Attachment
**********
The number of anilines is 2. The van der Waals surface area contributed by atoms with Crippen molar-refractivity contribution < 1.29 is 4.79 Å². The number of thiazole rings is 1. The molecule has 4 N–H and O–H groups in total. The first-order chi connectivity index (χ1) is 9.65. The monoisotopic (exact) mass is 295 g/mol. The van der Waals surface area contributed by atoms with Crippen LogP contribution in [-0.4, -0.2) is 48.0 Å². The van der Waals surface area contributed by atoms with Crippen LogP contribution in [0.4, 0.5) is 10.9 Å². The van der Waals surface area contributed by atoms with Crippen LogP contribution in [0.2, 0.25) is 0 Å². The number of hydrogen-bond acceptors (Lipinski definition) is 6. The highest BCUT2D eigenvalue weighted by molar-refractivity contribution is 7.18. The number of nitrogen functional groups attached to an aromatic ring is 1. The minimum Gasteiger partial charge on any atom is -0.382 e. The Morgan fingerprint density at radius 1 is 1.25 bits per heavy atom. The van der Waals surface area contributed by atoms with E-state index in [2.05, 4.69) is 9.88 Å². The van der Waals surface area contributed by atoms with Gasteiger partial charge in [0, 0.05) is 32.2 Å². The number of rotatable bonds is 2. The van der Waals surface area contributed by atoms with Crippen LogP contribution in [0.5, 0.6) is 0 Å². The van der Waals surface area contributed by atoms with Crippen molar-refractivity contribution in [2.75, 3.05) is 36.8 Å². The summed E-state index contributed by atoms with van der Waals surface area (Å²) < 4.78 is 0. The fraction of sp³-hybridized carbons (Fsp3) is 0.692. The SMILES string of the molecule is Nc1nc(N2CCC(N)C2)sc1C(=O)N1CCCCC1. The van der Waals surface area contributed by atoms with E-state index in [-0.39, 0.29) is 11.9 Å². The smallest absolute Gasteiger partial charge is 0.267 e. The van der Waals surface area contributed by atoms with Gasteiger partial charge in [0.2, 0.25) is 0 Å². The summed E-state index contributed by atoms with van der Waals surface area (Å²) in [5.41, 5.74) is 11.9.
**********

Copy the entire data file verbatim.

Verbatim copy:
The number of anilines is 2. The van der Waals surface area contributed by atoms with Crippen molar-refractivity contribution < 1.29 is 4.79 Å². The number of thiazole rings is 1. The molecule has 4 N–H and O–H groups in total. The first-order chi connectivity index (χ1) is 9.65. The monoisotopic (exact) mass is 295 g/mol. The van der Waals surface area contributed by atoms with Crippen LogP contribution in [-0.4, -0.2) is 48.0 Å². The van der Waals surface area contributed by atoms with Crippen LogP contribution in [0.4, 0.5) is 10.9 Å². The van der Waals surface area contributed by atoms with Crippen LogP contribution in [0.2, 0.25) is 0 Å². The number of hydrogen-bond acceptors (Lipinski definition) is 6. The highest BCUT2D eigenvalue weighted by molar-refractivity contribution is 7.18. The number of nitrogen functional groups attached to an aromatic ring is 1. The minimum Gasteiger partial charge on any atom is -0.382 e. The Morgan fingerprint density at radius 1 is 1.25 bits per heavy atom. The van der Waals surface area contributed by atoms with E-state index in [2.05, 4.69) is 9.88 Å². The van der Waals surface area contributed by atoms with Gasteiger partial charge in [0, 0.05) is 32.2 Å². The number of rotatable bonds is 2. The van der Waals surface area contributed by atoms with Crippen LogP contribution in [0.5, 0.6) is 0 Å². The van der Waals surface area contributed by atoms with Crippen molar-refractivity contribution in [2.75, 3.05) is 36.8 Å². The summed E-state index contributed by atoms with van der Waals surface area (Å²) < 4.78 is 0. The fraction of sp³-hybridized carbons (Fsp3) is 0.692. The SMILES string of the molecule is Nc1nc(N2CCC(N)C2)sc1C(=O)N1CCCCC1. The van der Waals surface area contributed by atoms with E-state index in [-0.39, 0.29) is 11.9 Å². The smallest absolute Gasteiger partial charge is 0.267 e. The van der Waals surface area contributed by atoms with Gasteiger partial charge in [0.2, 0.25) is 0 Å². The summed E-state index contributed by atoms with van der Waals surface area (Å²) in [5.41, 5.74) is 11.9.